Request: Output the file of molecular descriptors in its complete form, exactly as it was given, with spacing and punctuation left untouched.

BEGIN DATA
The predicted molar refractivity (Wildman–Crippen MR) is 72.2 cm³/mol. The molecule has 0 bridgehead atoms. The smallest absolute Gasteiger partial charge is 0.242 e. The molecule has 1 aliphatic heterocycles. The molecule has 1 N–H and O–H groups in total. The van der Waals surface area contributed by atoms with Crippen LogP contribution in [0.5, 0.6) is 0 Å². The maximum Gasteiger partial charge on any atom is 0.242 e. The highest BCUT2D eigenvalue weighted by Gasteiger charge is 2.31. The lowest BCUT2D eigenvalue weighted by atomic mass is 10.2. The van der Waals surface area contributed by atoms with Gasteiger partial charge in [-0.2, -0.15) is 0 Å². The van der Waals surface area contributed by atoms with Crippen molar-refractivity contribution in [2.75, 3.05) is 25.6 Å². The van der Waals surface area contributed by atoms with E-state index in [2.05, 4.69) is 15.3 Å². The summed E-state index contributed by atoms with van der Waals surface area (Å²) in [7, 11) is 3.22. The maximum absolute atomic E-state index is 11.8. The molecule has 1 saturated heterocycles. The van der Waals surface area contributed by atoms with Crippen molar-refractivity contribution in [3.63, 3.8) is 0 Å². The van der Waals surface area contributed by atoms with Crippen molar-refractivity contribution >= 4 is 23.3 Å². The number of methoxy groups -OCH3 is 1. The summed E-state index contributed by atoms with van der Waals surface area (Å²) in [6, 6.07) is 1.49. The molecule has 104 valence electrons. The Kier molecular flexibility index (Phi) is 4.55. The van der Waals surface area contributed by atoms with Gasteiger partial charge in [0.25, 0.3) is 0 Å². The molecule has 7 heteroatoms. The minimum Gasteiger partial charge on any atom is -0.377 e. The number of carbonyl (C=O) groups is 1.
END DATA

The predicted molar refractivity (Wildman–Crippen MR) is 72.2 cm³/mol. The molecule has 0 bridgehead atoms. The smallest absolute Gasteiger partial charge is 0.242 e. The molecule has 1 aliphatic heterocycles. The molecule has 1 N–H and O–H groups in total. The van der Waals surface area contributed by atoms with Crippen LogP contribution in [0.5, 0.6) is 0 Å². The maximum Gasteiger partial charge on any atom is 0.242 e. The highest BCUT2D eigenvalue weighted by Gasteiger charge is 2.31. The lowest BCUT2D eigenvalue weighted by atomic mass is 10.2. The van der Waals surface area contributed by atoms with Gasteiger partial charge in [-0.2, -0.15) is 0 Å². The van der Waals surface area contributed by atoms with Crippen molar-refractivity contribution in [2.75, 3.05) is 25.6 Å². The van der Waals surface area contributed by atoms with E-state index in [2.05, 4.69) is 15.3 Å². The summed E-state index contributed by atoms with van der Waals surface area (Å²) in [7, 11) is 3.22. The maximum absolute atomic E-state index is 11.8. The molecule has 1 saturated heterocycles. The van der Waals surface area contributed by atoms with Crippen molar-refractivity contribution in [3.63, 3.8) is 0 Å². The van der Waals surface area contributed by atoms with Crippen molar-refractivity contribution >= 4 is 23.3 Å². The number of methoxy groups -OCH3 is 1. The summed E-state index contributed by atoms with van der Waals surface area (Å²) in [6, 6.07) is 1.49. The molecule has 104 valence electrons. The Kier molecular flexibility index (Phi) is 4.55. The van der Waals surface area contributed by atoms with Gasteiger partial charge in [0.25, 0.3) is 0 Å². The molecule has 7 heteroatoms. The minimum Gasteiger partial charge on any atom is -0.377 e. The number of carbonyl (C=O) groups is 1.